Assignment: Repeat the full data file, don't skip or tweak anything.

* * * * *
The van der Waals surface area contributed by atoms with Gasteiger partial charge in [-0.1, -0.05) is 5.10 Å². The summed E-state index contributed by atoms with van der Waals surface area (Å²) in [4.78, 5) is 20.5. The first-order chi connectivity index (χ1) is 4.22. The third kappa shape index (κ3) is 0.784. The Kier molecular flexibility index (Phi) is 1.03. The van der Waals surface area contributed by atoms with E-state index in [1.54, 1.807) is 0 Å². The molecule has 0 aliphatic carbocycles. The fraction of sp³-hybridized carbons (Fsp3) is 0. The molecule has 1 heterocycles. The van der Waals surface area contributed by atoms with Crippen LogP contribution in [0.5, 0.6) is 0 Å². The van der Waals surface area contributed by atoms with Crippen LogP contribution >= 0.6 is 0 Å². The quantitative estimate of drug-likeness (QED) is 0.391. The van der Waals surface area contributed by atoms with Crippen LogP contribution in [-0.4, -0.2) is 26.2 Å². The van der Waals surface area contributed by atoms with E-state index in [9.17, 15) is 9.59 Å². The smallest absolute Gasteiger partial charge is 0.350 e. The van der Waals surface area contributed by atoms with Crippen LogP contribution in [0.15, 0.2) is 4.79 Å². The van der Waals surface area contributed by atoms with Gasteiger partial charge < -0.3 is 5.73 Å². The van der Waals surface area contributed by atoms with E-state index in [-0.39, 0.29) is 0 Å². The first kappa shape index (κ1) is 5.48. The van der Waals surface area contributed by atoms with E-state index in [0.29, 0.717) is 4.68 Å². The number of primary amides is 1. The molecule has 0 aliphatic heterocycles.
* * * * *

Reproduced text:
The van der Waals surface area contributed by atoms with Gasteiger partial charge in [-0.1, -0.05) is 5.10 Å². The summed E-state index contributed by atoms with van der Waals surface area (Å²) in [4.78, 5) is 20.5. The first-order chi connectivity index (χ1) is 4.22. The third kappa shape index (κ3) is 0.784. The Kier molecular flexibility index (Phi) is 1.03. The van der Waals surface area contributed by atoms with E-state index in [1.54, 1.807) is 0 Å². The molecule has 0 aliphatic carbocycles. The fraction of sp³-hybridized carbons (Fsp3) is 0. The molecule has 1 heterocycles. The van der Waals surface area contributed by atoms with Crippen LogP contribution in [0.5, 0.6) is 0 Å². The van der Waals surface area contributed by atoms with Crippen LogP contribution >= 0.6 is 0 Å². The quantitative estimate of drug-likeness (QED) is 0.391. The van der Waals surface area contributed by atoms with Crippen LogP contribution in [-0.4, -0.2) is 26.2 Å². The van der Waals surface area contributed by atoms with E-state index in [9.17, 15) is 9.59 Å². The smallest absolute Gasteiger partial charge is 0.350 e. The van der Waals surface area contributed by atoms with Crippen LogP contribution in [0.15, 0.2) is 4.79 Å². The van der Waals surface area contributed by atoms with Gasteiger partial charge < -0.3 is 5.73 Å². The van der Waals surface area contributed by atoms with E-state index in [-0.39, 0.29) is 0 Å². The first kappa shape index (κ1) is 5.48. The van der Waals surface area contributed by atoms with E-state index in [0.29, 0.717) is 4.68 Å². The number of primary amides is 1. The molecule has 0 aliphatic heterocycles.